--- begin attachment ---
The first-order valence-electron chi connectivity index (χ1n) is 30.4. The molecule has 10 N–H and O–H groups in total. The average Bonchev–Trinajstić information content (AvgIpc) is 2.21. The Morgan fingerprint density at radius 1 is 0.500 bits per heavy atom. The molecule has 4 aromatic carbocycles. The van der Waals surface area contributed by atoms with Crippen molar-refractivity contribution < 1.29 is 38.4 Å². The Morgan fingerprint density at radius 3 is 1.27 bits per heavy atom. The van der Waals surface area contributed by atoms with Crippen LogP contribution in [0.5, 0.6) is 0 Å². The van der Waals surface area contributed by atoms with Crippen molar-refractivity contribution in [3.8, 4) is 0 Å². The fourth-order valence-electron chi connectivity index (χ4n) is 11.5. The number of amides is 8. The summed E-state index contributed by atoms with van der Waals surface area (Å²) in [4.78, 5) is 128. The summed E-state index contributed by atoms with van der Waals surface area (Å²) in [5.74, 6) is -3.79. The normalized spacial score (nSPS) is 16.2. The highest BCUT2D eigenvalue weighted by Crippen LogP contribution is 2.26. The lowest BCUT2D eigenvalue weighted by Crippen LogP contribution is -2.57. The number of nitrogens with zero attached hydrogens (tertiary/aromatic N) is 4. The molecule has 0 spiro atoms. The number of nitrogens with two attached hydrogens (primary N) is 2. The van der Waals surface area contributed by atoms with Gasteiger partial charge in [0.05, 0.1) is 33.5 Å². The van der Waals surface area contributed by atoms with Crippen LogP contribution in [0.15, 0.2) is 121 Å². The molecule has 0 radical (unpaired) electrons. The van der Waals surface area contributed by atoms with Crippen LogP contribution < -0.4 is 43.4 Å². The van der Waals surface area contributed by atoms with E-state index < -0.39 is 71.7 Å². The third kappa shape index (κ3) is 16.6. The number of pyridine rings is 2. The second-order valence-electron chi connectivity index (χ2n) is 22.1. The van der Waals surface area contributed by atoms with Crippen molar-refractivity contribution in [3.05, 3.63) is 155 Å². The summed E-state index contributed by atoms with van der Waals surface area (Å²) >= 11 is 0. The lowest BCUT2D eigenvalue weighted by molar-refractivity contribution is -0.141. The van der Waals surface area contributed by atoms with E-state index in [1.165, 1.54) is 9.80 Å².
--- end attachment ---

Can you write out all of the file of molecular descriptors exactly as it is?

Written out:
The first-order valence-electron chi connectivity index (χ1n) is 30.4. The molecule has 10 N–H and O–H groups in total. The average Bonchev–Trinajstić information content (AvgIpc) is 2.21. The Morgan fingerprint density at radius 1 is 0.500 bits per heavy atom. The molecule has 4 aromatic carbocycles. The van der Waals surface area contributed by atoms with Crippen molar-refractivity contribution < 1.29 is 38.4 Å². The Morgan fingerprint density at radius 3 is 1.27 bits per heavy atom. The van der Waals surface area contributed by atoms with Crippen LogP contribution in [0.5, 0.6) is 0 Å². The van der Waals surface area contributed by atoms with Crippen molar-refractivity contribution in [3.8, 4) is 0 Å². The fourth-order valence-electron chi connectivity index (χ4n) is 11.5. The number of amides is 8. The summed E-state index contributed by atoms with van der Waals surface area (Å²) in [4.78, 5) is 128. The summed E-state index contributed by atoms with van der Waals surface area (Å²) in [5.74, 6) is -3.79. The normalized spacial score (nSPS) is 16.2. The highest BCUT2D eigenvalue weighted by Crippen LogP contribution is 2.26. The lowest BCUT2D eigenvalue weighted by Crippen LogP contribution is -2.57. The number of nitrogens with zero attached hydrogens (tertiary/aromatic N) is 4. The molecule has 0 spiro atoms. The number of nitrogens with two attached hydrogens (primary N) is 2. The van der Waals surface area contributed by atoms with Gasteiger partial charge in [0.05, 0.1) is 33.5 Å². The van der Waals surface area contributed by atoms with Crippen LogP contribution in [0.15, 0.2) is 121 Å². The molecule has 0 radical (unpaired) electrons. The van der Waals surface area contributed by atoms with Crippen LogP contribution < -0.4 is 43.4 Å². The van der Waals surface area contributed by atoms with E-state index < -0.39 is 71.7 Å². The third kappa shape index (κ3) is 16.6. The number of pyridine rings is 2. The second-order valence-electron chi connectivity index (χ2n) is 22.1. The van der Waals surface area contributed by atoms with Crippen molar-refractivity contribution in [3.05, 3.63) is 155 Å². The summed E-state index contributed by atoms with van der Waals surface area (Å²) >= 11 is 0. The lowest BCUT2D eigenvalue weighted by molar-refractivity contribution is -0.141. The van der Waals surface area contributed by atoms with E-state index in [1.165, 1.54) is 9.80 Å².